The legume lectin family, one of the most extensively studied plant lectin families, has received increasing attention for the remarkable anti-tumor activities of its members for binding specific cancer cell surface glycoconjugates. MicroRNAs, a class of small, non-coding RNAs, control translation and stability of mRNAs at post-transcriptional and translational levels. To date, accumulating evidence has revealed that microRNAs are involved in progression of a number of human diseases, especially cancers. However, the molecular manners of microRNA-modulated apoptosis in legume lectin-treated cancer cells are still under investigation.

Materials and methods

We performed in silico analyses to study the interactions between three typical legume lectins (ConA, SFL and SAL) and some specific sugar-containing receptors (for example, EGFR, TNFR1, HSP70 and HSP90). Additionally, we predicted some relevant microRNAs which could significantly regulate these aforementioned targetreceptors and thus inhibiting down-stream cancer-related signaling pathways.


The results showed that these three legume lectins could competitively bind sugar-containing receptors such as EGFR, TNFR1, HSP70 and HSP90 in two ways, via anti-apoptotic or survival pathways. On the one hand, the legume lectins could induce cancer cell death through triggering receptor-mediated signaling pathways, which resulted from indirect binding between legume lectins and mannoses resided in receptors. On the other hand, direct binding between legume lectins and receptors could lead to steric hindrance, which would disturb efficient interactions between them, and thus, the legume lectins would induce cancer cell death by triggering receptor-mediated signaling pathways. In addition, we identified several relevant microRNAs that regulated these targeted receptors, thereby ultimately causing cancer cell apoptosis.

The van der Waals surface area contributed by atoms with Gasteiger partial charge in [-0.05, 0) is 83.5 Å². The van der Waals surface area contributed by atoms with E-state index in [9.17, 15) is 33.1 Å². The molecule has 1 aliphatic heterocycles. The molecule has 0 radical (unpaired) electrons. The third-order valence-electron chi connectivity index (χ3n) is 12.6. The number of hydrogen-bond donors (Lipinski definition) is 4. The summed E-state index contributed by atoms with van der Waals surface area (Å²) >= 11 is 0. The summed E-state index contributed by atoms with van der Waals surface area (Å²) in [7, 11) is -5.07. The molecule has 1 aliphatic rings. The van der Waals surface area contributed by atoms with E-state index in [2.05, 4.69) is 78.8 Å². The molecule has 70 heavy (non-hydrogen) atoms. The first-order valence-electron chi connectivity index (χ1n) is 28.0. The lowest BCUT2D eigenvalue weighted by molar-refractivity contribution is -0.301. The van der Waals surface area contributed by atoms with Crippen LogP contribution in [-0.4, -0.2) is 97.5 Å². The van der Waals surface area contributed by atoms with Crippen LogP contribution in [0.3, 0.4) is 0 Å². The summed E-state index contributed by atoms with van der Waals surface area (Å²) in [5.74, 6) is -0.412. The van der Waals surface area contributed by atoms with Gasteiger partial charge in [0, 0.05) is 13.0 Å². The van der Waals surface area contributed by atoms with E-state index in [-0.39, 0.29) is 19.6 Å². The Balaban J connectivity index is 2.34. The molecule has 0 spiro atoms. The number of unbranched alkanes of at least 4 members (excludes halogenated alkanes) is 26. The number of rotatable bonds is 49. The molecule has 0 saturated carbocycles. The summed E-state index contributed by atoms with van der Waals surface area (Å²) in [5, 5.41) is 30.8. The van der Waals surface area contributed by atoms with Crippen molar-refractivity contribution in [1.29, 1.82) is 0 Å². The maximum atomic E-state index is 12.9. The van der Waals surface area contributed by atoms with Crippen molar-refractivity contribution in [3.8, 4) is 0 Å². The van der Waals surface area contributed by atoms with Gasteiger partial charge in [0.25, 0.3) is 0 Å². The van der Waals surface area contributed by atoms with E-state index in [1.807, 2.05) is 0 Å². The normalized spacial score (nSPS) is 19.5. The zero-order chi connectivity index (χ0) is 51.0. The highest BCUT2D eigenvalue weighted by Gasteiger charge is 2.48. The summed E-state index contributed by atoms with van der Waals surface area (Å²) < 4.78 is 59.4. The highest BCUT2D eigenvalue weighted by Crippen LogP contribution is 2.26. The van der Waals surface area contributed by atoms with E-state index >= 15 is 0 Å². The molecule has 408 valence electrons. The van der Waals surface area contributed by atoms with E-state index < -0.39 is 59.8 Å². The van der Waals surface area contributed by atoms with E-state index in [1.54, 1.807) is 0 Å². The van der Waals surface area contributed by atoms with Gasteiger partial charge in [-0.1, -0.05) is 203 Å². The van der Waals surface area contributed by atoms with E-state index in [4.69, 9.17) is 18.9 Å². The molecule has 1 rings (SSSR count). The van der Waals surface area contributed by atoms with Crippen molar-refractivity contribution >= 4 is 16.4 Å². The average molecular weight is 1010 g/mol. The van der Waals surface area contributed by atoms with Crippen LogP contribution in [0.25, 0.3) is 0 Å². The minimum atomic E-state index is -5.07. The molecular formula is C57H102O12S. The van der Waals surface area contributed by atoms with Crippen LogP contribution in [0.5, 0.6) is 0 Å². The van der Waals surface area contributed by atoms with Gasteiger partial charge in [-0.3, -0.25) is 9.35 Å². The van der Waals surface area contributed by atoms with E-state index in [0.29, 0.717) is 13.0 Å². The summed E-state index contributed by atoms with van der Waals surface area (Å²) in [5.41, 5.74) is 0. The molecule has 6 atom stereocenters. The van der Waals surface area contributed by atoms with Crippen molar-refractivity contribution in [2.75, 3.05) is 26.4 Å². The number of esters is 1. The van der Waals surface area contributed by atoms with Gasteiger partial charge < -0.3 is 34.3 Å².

These findings provide new perspectives for exploring microRNA-modulated cell death in legume lectin-treated cancer cells, which could be utilized in combination therapy for future cancer drug development.